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The Guardian, Consumer Reports, and America’s water

Summary:
The Guardian has teamed up with Consumer Reports to have a look at America’s water supply. They say that the results are terrible. We would urge a little consideration of the details of what they’re saying:Since the passage of the Clean Water Act in 1972, access to safe water for all Americans has been a US government goal. Yet millions of people continue to face serious water quality problems because of contamination, deteriorating infrastructure, and inadequate treatment at water plants. CR and the Guardian selected 120 people from around the US, out of a pool of more than 6,000 volunteers, to test for arsenic, lead, PFAS (per- and polyfluoroalkyl substances), and other contaminants. The samples came from water systems that together service more than 19 million people.A total of 118 of

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The Guardian has teamed up with Consumer Reports to have a look at America’s water supply. They say that the results are terrible. We would urge a little consideration of the details of what they’re saying:

Since the passage of the Clean Water Act in 1972, access to safe water for all Americans has been a US government goal. Yet millions of people continue to face serious water quality problems because of contamination, deteriorating infrastructure, and inadequate treatment at water plants.

CR and the Guardian selected 120 people from around the US, out of a pool of more than 6,000 volunteers, to test for arsenic, lead, PFAS (per- and polyfluoroalkyl substances), and other contaminants. The samples came from water systems that together service more than 19 million people.

A total of 118 of the 120 samples had concerning levels of PFAS or arsenic above CR’s recommended maximum, or detectable amounts of lead.

Umm, wait a minute. Above CR’s recommended limit? Yes:

In the early 2000s, the EPA considered a drinking water limit for arsenic of 3 ppb, before settling on 10 ppb as an amount that balances the costs for water system operators while reducing health risks. CR scientists have long said the EPA should set a limit of 3 ppb or lower, in line with what other health experts and environmental advocacy groups, such as the Natural Resources Defense Council (NRDC), have called for.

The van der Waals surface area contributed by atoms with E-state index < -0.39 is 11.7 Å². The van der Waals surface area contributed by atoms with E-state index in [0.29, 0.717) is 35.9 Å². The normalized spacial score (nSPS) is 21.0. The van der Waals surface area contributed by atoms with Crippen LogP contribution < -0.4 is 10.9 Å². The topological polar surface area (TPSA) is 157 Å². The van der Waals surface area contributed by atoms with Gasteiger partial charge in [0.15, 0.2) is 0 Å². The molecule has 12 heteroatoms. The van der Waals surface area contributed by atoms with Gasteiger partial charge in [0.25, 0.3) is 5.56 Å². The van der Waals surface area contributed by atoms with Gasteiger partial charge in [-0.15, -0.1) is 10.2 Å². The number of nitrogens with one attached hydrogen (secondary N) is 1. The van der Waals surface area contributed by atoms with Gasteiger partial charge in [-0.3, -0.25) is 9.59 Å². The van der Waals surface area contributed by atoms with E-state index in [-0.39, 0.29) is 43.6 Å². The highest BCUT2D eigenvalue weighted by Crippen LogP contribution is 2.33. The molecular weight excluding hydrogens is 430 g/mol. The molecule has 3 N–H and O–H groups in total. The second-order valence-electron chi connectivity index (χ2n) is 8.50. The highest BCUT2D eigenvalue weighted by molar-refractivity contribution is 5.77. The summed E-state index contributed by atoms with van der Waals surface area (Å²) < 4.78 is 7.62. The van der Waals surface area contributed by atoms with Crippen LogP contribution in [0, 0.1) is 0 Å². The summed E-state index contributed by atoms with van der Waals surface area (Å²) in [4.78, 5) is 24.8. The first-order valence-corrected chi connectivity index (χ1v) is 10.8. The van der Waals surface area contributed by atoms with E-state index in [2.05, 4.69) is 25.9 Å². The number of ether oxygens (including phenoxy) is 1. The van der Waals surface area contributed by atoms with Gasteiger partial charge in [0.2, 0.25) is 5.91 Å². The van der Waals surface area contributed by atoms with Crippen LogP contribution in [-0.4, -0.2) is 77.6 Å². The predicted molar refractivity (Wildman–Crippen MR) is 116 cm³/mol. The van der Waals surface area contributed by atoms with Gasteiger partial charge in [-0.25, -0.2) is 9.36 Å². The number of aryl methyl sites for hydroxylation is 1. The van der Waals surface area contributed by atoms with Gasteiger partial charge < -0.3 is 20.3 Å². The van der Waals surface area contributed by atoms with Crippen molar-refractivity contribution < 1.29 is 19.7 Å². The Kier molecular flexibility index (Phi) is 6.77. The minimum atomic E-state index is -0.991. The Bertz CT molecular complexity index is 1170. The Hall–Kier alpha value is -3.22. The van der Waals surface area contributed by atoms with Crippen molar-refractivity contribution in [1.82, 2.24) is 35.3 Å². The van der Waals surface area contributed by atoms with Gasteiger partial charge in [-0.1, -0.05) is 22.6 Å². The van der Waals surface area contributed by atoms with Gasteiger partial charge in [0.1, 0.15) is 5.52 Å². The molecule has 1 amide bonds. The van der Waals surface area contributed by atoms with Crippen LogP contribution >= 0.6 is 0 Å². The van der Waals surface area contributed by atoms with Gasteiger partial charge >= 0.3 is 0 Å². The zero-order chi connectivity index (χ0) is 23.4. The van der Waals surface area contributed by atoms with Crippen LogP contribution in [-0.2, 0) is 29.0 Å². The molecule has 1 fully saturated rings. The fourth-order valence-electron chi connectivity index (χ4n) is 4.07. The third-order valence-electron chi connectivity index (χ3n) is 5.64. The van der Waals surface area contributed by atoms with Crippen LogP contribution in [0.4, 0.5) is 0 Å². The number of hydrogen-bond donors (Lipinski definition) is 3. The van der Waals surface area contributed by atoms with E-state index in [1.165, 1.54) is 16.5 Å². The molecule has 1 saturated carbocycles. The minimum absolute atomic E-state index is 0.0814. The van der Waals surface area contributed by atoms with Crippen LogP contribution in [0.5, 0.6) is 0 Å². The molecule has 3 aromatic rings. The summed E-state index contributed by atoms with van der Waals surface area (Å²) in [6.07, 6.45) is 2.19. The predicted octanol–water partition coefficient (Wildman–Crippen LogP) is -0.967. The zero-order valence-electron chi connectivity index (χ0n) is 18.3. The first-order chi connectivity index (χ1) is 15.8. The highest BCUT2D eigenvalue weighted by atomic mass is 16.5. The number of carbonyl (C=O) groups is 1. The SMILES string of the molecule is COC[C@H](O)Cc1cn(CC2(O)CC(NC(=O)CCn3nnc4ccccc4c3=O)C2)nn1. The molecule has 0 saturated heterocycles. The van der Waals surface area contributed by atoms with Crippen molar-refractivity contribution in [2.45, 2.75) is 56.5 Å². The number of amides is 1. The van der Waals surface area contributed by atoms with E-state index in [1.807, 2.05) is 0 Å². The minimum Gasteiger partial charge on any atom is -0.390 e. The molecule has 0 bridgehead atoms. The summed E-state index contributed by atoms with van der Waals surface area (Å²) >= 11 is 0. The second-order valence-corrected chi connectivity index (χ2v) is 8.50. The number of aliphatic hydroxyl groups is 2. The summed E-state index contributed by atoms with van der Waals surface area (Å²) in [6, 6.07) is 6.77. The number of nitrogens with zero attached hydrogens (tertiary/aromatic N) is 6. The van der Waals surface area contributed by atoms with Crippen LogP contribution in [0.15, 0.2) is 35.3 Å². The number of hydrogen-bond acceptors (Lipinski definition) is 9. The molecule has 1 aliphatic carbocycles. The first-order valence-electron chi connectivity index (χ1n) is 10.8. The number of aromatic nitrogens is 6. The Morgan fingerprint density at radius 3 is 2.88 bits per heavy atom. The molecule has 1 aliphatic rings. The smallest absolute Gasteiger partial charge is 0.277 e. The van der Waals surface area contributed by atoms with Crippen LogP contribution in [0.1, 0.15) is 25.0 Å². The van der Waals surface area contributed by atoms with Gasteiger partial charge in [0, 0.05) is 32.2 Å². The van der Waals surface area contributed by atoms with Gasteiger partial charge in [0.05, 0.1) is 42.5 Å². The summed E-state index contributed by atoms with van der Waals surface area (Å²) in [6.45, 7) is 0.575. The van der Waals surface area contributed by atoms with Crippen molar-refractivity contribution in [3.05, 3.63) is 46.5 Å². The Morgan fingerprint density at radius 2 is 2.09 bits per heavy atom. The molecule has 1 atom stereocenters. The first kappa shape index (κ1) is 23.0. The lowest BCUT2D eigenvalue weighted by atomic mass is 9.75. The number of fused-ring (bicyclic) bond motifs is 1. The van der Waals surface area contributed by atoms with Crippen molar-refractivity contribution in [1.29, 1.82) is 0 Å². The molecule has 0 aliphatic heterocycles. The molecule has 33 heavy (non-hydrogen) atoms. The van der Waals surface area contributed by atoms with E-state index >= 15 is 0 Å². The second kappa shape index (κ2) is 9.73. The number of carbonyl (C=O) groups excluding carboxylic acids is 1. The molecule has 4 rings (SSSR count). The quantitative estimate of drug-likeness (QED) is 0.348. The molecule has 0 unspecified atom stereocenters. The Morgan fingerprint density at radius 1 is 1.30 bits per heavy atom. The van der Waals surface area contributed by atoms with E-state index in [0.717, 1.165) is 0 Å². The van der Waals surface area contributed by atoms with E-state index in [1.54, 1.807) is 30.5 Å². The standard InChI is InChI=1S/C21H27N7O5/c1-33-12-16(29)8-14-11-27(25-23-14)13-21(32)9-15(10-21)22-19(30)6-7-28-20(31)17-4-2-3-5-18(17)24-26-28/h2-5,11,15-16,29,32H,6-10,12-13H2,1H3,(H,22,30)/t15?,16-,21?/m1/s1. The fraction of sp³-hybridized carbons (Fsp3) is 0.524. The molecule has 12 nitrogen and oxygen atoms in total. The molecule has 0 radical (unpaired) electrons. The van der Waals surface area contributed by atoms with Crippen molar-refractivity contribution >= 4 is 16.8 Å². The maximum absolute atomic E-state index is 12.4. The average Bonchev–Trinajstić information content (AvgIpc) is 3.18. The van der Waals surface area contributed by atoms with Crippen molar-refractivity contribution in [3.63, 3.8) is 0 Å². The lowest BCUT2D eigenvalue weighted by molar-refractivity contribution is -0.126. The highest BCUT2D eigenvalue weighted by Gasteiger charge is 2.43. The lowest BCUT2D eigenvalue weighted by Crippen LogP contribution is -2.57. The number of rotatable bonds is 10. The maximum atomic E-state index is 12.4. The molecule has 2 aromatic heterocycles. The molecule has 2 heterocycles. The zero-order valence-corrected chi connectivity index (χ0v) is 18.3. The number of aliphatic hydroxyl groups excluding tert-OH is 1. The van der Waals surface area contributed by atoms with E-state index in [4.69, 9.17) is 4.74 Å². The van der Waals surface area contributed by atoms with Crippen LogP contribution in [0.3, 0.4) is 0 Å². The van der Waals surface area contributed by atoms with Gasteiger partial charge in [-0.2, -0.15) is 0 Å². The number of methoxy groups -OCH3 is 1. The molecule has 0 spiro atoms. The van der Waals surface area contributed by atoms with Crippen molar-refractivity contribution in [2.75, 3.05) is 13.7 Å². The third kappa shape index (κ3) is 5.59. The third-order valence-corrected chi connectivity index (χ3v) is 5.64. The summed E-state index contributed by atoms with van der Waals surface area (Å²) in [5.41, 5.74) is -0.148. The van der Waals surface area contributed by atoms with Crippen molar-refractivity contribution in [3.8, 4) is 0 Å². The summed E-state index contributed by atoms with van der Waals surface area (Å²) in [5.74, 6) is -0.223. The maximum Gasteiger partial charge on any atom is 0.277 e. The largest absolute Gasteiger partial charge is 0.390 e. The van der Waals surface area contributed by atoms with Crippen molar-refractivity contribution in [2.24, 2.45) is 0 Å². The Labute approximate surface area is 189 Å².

CR invents a limit of less than a third of what the government does then claims that water supplies exceed the invented limit. The same is largely true of their findings about lead.

It’s entirely possible that As and Pb levels in drinking water should, righteously, be lower than what they currently are. But that is the case that needs to be made, proven. Rather than just the creation out of thin air of some number and then the claim that it’s not being met.

This is, as with so much of the environmental scaremongering of our day, an attempt to pervert the measurement of pollution in what is, after all, one of the cleanest human societies that has ever existed.

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Tim Worstall
Tim Worstall is a British-born writer and Senior Fellow of the Adam Smith Institute. Worstall is a regular contributor to Forbes and the Register. He has also written for the Guardian, the New York Times, PandoDaily, the Daily Telegraph blogs, the Times, and The Wall Street Journal. In 2010 his blog was listed as one of the top 100 UK political blogs by Total Politics.

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